Armed with a passion for Spanish and an undeniable drive to learn, Margaret “Peggy” Kennedy successfully earned her M.A. in Hispanic literature from MSU last month at the age of 72. But what led her to pursue a second graduate degree at a time when most people are looking to retire, was born out of the love for her adopted son and the desire to learn more about where he is from.
“I started on this journey to get closer to my son’s home culture,” said Kennedy, whose son was adopted from Paraguay and who also has a daughter adopted from Guatemala. “And now that it’s complete, I just might start reading up on Guatemalan literature for my daughter… though I’m not sure I can dedicate a whole degree to it!”
Looking back, much has changed from the 1970s, when Kennedy earned her B.A. in English and M.A. in counseling from the University of Michigan, to now.
“It’s amazing to compare my time getting my undergraduate degree (writing with typewriters and whiteout) to completing my graduate degree during COVID, using Zoom and digital documents!” Kennedy said. “We’ve come a long way, and this experience has made me appreciate that.”
A Passion for Spanish
At the beginning of her career, Kennedy worked as a college advisor and counselor in Ann Arbor and later at Lansing Community College. After she and her husband had their first child, they decided to adopt.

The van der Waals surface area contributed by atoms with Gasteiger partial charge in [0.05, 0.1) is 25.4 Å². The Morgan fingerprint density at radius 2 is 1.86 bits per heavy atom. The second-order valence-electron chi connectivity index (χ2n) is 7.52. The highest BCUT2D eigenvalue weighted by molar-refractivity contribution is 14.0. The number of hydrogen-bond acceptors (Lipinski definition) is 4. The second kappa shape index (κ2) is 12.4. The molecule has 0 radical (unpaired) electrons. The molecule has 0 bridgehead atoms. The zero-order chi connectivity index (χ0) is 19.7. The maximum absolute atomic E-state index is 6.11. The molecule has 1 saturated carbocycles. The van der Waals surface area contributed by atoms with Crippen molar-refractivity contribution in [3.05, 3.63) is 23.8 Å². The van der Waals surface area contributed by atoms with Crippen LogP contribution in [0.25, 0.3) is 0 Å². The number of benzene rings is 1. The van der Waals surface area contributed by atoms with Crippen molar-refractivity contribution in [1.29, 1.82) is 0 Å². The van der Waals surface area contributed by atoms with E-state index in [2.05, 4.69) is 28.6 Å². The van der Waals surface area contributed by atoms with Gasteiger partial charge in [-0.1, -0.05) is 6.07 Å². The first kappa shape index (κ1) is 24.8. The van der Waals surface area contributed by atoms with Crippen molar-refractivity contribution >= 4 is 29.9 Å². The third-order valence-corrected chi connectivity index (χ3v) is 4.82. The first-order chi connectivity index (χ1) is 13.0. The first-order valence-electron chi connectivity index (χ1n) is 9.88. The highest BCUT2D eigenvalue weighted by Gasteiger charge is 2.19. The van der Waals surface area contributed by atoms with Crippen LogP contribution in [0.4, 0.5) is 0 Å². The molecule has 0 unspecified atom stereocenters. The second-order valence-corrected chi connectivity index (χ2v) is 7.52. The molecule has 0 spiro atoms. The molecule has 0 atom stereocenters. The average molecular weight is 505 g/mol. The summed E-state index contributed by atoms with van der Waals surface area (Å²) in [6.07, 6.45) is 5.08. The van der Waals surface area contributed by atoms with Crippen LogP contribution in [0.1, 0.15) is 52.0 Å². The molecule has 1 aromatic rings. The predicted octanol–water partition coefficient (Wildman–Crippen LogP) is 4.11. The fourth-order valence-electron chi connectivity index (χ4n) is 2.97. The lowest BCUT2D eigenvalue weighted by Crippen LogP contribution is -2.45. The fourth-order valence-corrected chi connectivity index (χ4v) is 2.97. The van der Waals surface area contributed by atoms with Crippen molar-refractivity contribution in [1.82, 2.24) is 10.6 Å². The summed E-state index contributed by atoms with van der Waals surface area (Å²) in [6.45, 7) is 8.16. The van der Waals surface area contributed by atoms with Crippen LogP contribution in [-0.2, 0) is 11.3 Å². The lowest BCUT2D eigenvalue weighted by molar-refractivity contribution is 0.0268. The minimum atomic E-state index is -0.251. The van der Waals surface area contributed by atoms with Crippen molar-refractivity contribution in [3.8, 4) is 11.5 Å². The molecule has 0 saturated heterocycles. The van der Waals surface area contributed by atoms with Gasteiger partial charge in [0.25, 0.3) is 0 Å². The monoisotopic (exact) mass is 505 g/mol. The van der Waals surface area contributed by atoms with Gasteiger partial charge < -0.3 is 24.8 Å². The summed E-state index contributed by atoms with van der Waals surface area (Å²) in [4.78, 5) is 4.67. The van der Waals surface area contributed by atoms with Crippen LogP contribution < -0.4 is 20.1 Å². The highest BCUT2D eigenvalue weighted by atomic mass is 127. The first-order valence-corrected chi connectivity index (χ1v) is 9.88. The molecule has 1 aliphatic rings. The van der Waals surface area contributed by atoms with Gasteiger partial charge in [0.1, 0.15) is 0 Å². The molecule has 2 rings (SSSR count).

Kennedy’s interest in her thesis topic, “When Grief Remains and Memories Persist: Trauma and Historical Revisionism in 1920s Paraguayan Literature of the War of the Triple Alliance,” was sparked 26 years ago, when she and her husband visited Paraguay to immerse themselves in the culture, speak the language — and adopt their son.
“We flew down to Paraguay… and I immediately fell in love,” Kennedy said. This led Kennedy to learn more Spanish and to begin taking language courses at Lansing Community College. She completed every Spanish class there and quickly moved on to courses at Michigan State University through the Higher, Adult and Lifelong Education program.
“I had maxed out all the undergraduate courses I could possibly take,” she said. “But I still wanted to learn more and dive into the culture and history from which my son came. I spoke with several faculty members in MSU’s Department of Romance and Classical Studies and decided I could continue my studies through a graduate degree.”
Focusing on Paraguay
Diving headfirst into the program, Kennedy quickly earned herself a special place in the hearts of her classmates and instructors.
“Peggy’s story is an inspiration to all of us who have had the pleasure of working with her,” said Scott Boehm, assistant professor of Spanish and graduate adviser. “I was fortunate to have had her in two of my graduate seminars. She always had something insightful to contribute, often drawing upon her vast life experience, including during the tumultuous 1960s.”
That life experience continued to motivate Kennedy toward her thesis topic, an area she had kept at the forefront of her mind since that original trip to Paraguay more than two decades ago.
“I was immediately taken with Paraguay’s history when I first read about it, specifically a 19th century war called the War of the Triple Alliance,” she said. “After spending time with Hispanic literature in my courses at MSU, it was clear to me that no one had ever examined the impact of that conflict on Paraguayan writing. I then chose to write a thesis to complete my program, so I could better research, understand and share that impact with others.”